unsigned long start_TS, dim_TS, LED_TS, V_TS;

int b = START_VALUE;
int step_b = 1;

void setup() {
  //set up timer1 for 10-bit resolution, fast PWM,no prescaling
  TCCR1A = _BV(COM1B1) | _BV(WGM10) | _BV(WGM11);
  TCCR1B = _BV(CS10) | _BV(WGM12);              

  //defining input/output pins
  pinMode(PWM_PIN, OUTPUT);
  pinMode(ON_PIN, OUTPUT);
  pinMode(LED_PIN, OUTPUT);
  pinMode(CHRG_PIN, INPUT);
  pinMode(USB_PIN, INPUT);
  pinMode(DWN_PIN, OUTPUT);

  //check if USB is connected
  usb = digitalRead(USB_PIN);

  //if no usb is connected, turn on the lamp
  if (!usb) {
    analogWrite(PWM_PIN, pgm_read_word(&brightness[START_VALUE]));

    // if the battery voltage is within allowable range, keep the lamp on
    long voltage = readVcc();
    if (voltage > V_TRESHOLD) {
      digitalWrite(ON_PIN, HIGH);
      digitalWrite(LED_PIN, HIGH);
      digitalWrite(DWN_PIN, HIGH);

  start_TS = millis();

void loop() {
  //check for button press and USB connection
  btn = !digitalRead(BTN_PIN);
  usb = digitalRead(USB_PIN);

  if (usb) {      //handle charging LED and turn off the lamp when USB is connected
    digitalWrite(PWM_PIN, LOW);
    digitalWrite(DWN_PIN, LOW);

    charged = digitalRead(CHRG_PIN);
    if (charged) {
      digitalWrite(LED_PIN, LOW);
    } else {
      if (millis() - LED_TS > LED_DELAY) {
        LED_TS = millis();
        LED_blink = !LED_blink;
        digitalWrite(LED_PIN, LED_blink);

  } else {   //if no USB is connected... 

    //check battery voltage every V_DELAY milliseconds
    if (millis() - V_TS > V_DELAY) {
      long voltage = readVcc();
      if (voltage < V_TRESHOLD) {
        digitalWrite(ON_PIN, LOW);    //turn everything off when battery is too low
      } else if (voltage < V_BLINK) {
        digitalWrite(PWM_PIN, LOW);   //blink the lamp when the voltage is getting critical
        analogWrite(PWM_PIN, pgm_read_word(&brightness[b]));
      V_TS = millis();
    if (btn && !prev_btn ) {
      start_TS = millis();  //set the timestamp to check for long presses

    if (btn && millis() - start_TS > LONGPRESS) { //if it was a long button press...
      if (millis() - dim_TS > DIM_DELAY) {        //and the dimming delay has expired
        dim_TS = millis();

        b += step_b;                          //increase/decrease brightness

        if (b > B_STEPS - 1) b = B_STEPS - 1; //cap brightness at maximum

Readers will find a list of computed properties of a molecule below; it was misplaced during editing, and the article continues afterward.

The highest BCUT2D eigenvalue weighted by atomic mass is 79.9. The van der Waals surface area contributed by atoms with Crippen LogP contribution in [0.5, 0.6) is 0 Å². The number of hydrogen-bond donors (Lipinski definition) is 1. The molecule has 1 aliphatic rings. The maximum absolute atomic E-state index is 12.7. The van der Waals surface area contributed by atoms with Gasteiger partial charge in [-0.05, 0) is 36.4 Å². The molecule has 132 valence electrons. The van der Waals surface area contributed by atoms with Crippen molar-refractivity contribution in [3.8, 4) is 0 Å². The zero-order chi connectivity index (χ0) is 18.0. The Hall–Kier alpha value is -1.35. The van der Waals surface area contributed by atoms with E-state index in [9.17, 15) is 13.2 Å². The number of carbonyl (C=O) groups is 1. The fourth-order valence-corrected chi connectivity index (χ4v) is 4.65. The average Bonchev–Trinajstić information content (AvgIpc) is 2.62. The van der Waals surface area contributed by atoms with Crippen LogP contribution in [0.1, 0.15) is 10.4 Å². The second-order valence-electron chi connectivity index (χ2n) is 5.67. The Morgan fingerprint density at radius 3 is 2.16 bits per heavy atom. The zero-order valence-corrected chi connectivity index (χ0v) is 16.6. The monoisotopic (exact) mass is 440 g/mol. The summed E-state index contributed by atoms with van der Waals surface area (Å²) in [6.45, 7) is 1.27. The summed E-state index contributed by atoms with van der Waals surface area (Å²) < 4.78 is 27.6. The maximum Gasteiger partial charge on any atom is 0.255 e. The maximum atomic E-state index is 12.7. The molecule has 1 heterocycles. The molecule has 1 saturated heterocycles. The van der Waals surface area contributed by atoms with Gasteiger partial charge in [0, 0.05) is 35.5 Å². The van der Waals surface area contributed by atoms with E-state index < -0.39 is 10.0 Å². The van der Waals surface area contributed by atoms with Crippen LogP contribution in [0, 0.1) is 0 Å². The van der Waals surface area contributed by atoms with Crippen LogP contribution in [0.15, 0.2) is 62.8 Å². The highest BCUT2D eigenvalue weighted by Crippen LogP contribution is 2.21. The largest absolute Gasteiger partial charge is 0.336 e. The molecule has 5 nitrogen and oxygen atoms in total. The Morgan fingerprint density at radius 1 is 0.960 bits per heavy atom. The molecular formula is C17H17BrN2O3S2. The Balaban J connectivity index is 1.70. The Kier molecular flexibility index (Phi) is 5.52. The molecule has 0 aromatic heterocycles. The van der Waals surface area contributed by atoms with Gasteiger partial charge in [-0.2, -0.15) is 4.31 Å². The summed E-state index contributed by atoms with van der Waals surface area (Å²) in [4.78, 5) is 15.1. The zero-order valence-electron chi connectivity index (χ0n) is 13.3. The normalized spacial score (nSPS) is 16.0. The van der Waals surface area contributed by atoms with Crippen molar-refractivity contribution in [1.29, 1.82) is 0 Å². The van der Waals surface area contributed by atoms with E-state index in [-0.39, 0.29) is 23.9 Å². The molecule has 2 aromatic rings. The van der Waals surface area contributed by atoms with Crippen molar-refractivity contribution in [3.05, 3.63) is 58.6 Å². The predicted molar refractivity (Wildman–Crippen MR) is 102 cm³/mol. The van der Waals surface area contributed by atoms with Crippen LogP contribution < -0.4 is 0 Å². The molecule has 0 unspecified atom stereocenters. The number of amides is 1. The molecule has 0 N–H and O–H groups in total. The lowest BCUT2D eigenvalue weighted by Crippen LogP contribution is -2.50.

if (b < 0) b = 0;                     //cap brightness at minimum

        analogWrite(PWM_PIN, pgm_read_word(&brightness[b]));

    if (!btn && prev_btn) {
      step_b = -step_b; //reverse brightness dimming direction
      if (bootup) {
        bootup = false; //don't turn off the lamp when it has just been turned on 
      } else {
        if (millis() - start_TS < LONGPRESS) { //if it was a short button press, turn of the lamp
          digitalWrite(ON_PIN, LOW);
          digitalWrite(PWM_PIN, LOW);
  prev_btn = btn;

long readVcc() {
  // Read 1.1V reference against AVcc
  // set the reference to Vcc and the measurement to the internal 1.1V reference
#if defined(__AVR_ATmega32U4__) || defined(__AVR_ATmega1280__) || defined(__AVR_ATmega2560__)
  ADMUX = _BV(REFS0) | _BV(MUX4) | _BV(MUX3) | _BV(MUX2) | _BV(MUX1);
#elif defined (__AVR_ATtiny24__) || defined(__AVR_ATtiny44__) || defined(__AVR_ATtiny84__)
  ADMUX = _BV(MUX5) | _BV(MUX0);
#elif defined (__AVR_ATtiny25__) || defined(__AVR_ATtiny45__) || defined(__AVR_ATtiny85__)
  ADMUX = _BV(MUX3) | _BV(MUX2);
  ADMUX = _BV(REFS0) | _BV(MUX3) | _BV(MUX2) | _BV(MUX1);

  delay(2); // Wait for Vref to settle
  ADCSRA |= _BV(ADSC); // Start conversion
  while (bit_is_set(ADCSRA, ADSC)); // measuring

  uint8_t low  = ADCL; // must read ADCL first - it then locks ADCH
  uint8_t high = ADCH; // unlocks both

  long result = (high << 8) | low;

  result = 1125300L / result; // Calculate Vcc (in mV); 1125300 = 1.1*1023*1000
  return result; // Vcc in millivolts

The final result:


and after…